Playing the Indian Card

Monday, March 19, 2018

Dollard des Ormeaux

One of the great Canadian hero tales is how young Adam Dollard des Ormeaux and 21 Canadiens held out for five days without food or supplies against a force of 700 Iroquois warriors at Long Sault.

Many will hasten to point out that there were also 40 Huron and a few Algonquins in the battle. But their role is ambiguous. They started the fight on the side of the French, but apparently most deserted to the Iroquois during the battle, leaving the Canadiens almost entirely on their own. Dollard and all his men were killed in the battle.

Some question the sense of Dollard in venturing up the Ottawa for battle in the first place. It looks like a suicide mission. Nevertheless, his expedition had the official approval of Governor Chomedey, so it was not a case of some brash young officer going off half-cocked. The strategic goal seems to have been to prevent two separate groups of Iroquois from joining forces for an attack on Montreal. Some too say Dollard had no idea that the opposing force would be so large.

If the intent was to forestall an attack on Montreal, it worked. The two Iroquois parties did join up, at Long Sault, but the punishment they took from Dollard and his little band was apparently enough that the attack on Montreal was called off. So some Iroquois themselves later testified.

And no, this was not some colonizer attacking a local indigenous population. The Iroquois were a war party invading from their home south of Lake Ontario in New York State.

It was the summer of 1660.

At the Long Sault
Under the day-long sun there is life and mirth  In the working earth, And the wonderful moon shines bright  Through the soft spring night,  The innocent flowers in the limitless woods are springing  Far and away  With the sound and the perfume of May,  And ever up from the south the happy birds are winging, The waters glitter and leap and play  While the grey hawk soars. 
But far in an open glade of the forest set  Where the rapid plunges and roars,  Is a ruined fort with a name that men forget,-- A shelterless pen  With its broken palisade,  Behind it, musket in hand,  Beyond message or aid  In this savage heart of the wild,  Mere youngsters, grown in a moment to men,  Grim and alert and arrayed,  The comrades of Daulac stand.  Ever before them, night and day,  The rush and skulk and cry  Of foes, not men but devils, panting for prey; Behind them the sleepless dream Of the little frail-walled town, far away by the plunging stream, Of maiden and matron and child,  With ruin and murder impending, and none but they  To beat back the gathering horror  Deal death while they may,  And then die. 
Day and night they have watched while the little plain  Grew dark with the rush of the foe, but their host  Broke ever and melted away, with no boast  But to number their slain;  And now as the days renew  Hunger and thirst and care  Were they never so stout, so true,  Press at their hearts; but none  Falters or shrinks or utters a coward word,  Though each setting sun  Brings from the pitiless wild new hands to the Iroquois horde,  And only to them despair.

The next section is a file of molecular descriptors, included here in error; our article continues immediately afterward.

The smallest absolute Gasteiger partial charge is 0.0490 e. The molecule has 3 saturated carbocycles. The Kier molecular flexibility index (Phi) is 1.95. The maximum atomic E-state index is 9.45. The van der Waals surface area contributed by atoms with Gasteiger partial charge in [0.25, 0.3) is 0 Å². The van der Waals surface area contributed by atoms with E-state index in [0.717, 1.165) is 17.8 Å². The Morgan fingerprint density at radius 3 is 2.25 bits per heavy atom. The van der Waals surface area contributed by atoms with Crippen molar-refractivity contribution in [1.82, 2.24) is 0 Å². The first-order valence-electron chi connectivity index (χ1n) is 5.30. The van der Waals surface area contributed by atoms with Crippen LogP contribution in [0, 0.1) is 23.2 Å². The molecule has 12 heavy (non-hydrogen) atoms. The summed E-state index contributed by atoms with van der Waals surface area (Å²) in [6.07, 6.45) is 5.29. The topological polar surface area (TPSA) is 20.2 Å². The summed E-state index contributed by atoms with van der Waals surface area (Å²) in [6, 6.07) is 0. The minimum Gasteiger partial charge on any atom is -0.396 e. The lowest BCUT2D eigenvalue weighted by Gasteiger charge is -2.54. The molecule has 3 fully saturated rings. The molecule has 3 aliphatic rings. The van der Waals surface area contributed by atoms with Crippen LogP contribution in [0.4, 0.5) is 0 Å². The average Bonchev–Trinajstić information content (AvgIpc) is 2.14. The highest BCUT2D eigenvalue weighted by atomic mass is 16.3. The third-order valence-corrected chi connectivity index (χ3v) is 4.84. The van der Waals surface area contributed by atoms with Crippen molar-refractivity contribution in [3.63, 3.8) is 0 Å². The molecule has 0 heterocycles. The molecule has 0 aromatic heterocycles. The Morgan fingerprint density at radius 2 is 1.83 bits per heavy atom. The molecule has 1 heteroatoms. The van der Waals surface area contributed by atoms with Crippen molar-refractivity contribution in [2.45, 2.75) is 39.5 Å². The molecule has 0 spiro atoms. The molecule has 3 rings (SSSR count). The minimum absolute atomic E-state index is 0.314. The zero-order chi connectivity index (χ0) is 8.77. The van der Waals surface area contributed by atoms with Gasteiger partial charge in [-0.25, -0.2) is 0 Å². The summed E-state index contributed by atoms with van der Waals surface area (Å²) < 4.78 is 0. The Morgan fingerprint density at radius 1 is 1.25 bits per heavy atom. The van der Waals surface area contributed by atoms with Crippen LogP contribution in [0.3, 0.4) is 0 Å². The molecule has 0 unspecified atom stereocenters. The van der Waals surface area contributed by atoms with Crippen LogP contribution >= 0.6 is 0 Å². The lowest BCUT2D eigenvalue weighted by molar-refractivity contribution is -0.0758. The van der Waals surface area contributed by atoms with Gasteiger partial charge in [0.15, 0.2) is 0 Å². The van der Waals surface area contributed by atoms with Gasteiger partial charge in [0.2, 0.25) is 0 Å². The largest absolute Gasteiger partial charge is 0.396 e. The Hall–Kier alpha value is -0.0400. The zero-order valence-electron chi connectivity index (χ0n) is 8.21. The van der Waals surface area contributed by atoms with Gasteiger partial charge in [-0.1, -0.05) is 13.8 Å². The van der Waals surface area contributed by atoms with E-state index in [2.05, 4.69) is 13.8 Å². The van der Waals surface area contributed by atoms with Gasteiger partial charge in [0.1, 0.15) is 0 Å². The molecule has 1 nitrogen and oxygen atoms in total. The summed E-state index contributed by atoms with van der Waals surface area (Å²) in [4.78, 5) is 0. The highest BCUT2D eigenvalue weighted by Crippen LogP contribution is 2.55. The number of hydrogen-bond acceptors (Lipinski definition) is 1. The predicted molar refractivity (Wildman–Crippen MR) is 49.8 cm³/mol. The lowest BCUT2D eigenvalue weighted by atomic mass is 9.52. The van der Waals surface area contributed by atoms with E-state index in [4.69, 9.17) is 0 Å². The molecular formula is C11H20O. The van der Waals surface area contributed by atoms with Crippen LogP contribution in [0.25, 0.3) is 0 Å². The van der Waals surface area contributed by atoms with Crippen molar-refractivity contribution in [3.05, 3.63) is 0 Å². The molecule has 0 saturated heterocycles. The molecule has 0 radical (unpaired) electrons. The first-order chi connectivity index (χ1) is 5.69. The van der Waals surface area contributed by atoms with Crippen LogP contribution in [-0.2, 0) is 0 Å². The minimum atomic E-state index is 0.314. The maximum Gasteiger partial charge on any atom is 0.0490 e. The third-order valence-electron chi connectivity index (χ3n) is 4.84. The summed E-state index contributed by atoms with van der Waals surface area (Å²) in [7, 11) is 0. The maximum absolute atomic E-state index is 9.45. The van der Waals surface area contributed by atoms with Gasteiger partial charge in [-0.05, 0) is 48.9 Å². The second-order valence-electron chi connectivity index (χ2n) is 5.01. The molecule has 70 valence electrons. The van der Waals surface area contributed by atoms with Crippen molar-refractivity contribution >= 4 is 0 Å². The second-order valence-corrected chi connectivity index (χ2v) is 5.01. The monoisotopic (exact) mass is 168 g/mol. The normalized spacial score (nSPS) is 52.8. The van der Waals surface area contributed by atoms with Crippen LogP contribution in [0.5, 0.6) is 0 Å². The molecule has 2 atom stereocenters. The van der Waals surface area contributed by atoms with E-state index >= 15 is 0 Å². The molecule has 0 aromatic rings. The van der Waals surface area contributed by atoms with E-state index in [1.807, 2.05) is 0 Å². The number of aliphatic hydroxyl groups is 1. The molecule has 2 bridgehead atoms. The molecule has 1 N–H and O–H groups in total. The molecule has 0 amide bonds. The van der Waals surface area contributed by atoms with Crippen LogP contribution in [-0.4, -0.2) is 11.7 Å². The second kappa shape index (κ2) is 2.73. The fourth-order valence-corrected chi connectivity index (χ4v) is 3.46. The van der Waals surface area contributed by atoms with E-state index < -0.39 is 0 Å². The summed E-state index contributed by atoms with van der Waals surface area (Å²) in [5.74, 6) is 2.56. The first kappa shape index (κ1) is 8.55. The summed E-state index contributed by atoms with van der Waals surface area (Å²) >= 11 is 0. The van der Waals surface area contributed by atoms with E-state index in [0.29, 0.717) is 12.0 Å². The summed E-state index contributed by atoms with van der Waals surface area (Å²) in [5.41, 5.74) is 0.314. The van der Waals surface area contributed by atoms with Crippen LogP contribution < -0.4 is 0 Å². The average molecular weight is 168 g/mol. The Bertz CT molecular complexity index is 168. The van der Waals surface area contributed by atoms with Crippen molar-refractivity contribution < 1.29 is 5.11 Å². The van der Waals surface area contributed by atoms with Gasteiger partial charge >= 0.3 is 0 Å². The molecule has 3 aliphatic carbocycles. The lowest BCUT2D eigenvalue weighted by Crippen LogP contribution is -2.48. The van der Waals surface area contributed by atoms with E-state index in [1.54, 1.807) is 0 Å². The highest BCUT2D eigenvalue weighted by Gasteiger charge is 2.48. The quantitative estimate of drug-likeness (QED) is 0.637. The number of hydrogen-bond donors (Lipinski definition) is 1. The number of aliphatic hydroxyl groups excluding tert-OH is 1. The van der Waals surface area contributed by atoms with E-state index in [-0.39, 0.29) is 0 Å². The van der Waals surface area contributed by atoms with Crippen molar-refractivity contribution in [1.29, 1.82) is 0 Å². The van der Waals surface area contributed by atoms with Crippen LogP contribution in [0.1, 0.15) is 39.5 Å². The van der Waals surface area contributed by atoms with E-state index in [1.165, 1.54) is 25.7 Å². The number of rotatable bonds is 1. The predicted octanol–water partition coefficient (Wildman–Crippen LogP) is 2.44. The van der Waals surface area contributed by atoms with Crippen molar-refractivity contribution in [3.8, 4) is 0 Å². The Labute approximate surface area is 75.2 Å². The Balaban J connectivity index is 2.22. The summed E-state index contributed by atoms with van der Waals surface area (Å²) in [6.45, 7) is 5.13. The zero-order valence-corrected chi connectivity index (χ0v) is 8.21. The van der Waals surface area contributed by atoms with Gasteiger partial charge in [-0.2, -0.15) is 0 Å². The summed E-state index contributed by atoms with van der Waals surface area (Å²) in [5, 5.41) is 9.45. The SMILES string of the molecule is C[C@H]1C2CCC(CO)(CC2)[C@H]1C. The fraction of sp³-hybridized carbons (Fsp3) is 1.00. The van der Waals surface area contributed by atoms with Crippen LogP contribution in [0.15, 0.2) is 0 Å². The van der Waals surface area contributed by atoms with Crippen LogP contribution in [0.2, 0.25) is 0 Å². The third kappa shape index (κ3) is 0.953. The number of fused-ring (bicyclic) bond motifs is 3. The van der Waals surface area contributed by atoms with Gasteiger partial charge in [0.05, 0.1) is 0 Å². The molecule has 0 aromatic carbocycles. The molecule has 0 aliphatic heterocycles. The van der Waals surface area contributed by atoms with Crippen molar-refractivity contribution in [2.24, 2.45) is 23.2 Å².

Silent, white-faced, again and again  Charged and hemmed round by furious hands,  Each for a moment faces them all and stands  In his little desperate ring; like a tired bull moose  Whom scores of sleepless wolves, a ravening pack,  Have chased all night, all day  Through the snow-laden woods, like famine let loose;  And he turns at last in his track  Against a wall of rock and stands at bay;  Round him with terrible sinews and teeth of steel  They charge and recharge; but with many a furious plunge and wheel,  Hither and thither over the trampled snow,  He tosses them bleeding and torn;  Till, driven, and ever to and fro  Harried, wounded, and weary grown,  His mighty strength gives way  And all together they fasten upon him and drag him down. 
So Daulac turned him anew With a ringing cry to his men In the little raging forest glen, And his terrible sword in the twilight whistled and slew. And all his comrades stood With their backs to the pales, and fought Till their strength was done; The thews that were only mortal flagged and broke Each struck his last wild stroke, And they fell one by one, And the world that had seemed so good Passed like a dream and was naught. 
And then the great night came With the triumph-songs of the foe and the flame Of the camp-fires. Out of the dark the soft wind woke, The song of the rapid rose alway And came to the spot where the comrades lay, Beyond help or care, With none but the red men round them To gnash their teeth and stare. 
All night by the foot of the mountain The little town lieth at rest, The sentries are peacefully pacing; And neither from East nor from West 
Is there rumour of death or of danger; None dreameth tonight in his bed That ruin was near and the heroes That met it and stemmed it are dead. 
But afar in the ring of the forest, Where the air is so tender with May And the waters are wild in the moonlight, They lie in their silence of clay. 
The numberless stars out of heaven Look down with a pitiful glance; And the lilies asleep in the forest Are closed like the lilies of France. 

-- Archibald Lampman

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